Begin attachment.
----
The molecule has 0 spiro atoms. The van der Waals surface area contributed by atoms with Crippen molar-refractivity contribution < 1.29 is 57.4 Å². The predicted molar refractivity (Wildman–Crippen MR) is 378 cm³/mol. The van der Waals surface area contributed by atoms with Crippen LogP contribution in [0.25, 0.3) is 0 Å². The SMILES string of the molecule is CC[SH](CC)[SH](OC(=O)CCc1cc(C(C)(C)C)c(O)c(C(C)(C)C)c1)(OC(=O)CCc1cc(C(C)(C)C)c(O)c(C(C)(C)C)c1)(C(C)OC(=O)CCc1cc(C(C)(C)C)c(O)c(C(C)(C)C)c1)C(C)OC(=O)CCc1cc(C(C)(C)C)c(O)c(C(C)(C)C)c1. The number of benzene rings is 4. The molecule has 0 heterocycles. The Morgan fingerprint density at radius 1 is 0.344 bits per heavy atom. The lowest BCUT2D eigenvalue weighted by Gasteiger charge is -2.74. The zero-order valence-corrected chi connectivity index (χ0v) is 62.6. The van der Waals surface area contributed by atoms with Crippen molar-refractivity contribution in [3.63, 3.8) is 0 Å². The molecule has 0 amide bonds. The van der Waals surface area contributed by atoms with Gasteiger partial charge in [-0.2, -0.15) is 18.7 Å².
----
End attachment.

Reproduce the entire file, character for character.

The molecule has 0 spiro atoms. The van der Waals surface area contributed by atoms with Crippen molar-refractivity contribution < 1.29 is 57.4 Å². The predicted molar refractivity (Wildman–Crippen MR) is 378 cm³/mol. The van der Waals surface area contributed by atoms with Crippen LogP contribution in [0.25, 0.3) is 0 Å². The SMILES string of the molecule is CC[SH](CC)[SH](OC(=O)CCc1cc(C(C)(C)C)c(O)c(C(C)(C)C)c1)(OC(=O)CCc1cc(C(C)(C)C)c(O)c(C(C)(C)C)c1)(C(C)OC(=O)CCc1cc(C(C)(C)C)c(O)c(C(C)(C)C)c1)C(C)OC(=O)CCc1cc(C(C)(C)C)c(O)c(C(C)(C)C)c1. The number of benzene rings is 4. The molecule has 0 heterocycles. The Morgan fingerprint density at radius 1 is 0.344 bits per heavy atom. The lowest BCUT2D eigenvalue weighted by Gasteiger charge is -2.74. The zero-order valence-corrected chi connectivity index (χ0v) is 62.6. The van der Waals surface area contributed by atoms with Crippen molar-refractivity contribution in [3.63, 3.8) is 0 Å². The molecule has 0 amide bonds. The van der Waals surface area contributed by atoms with Gasteiger partial charge in [-0.2, -0.15) is 18.7 Å².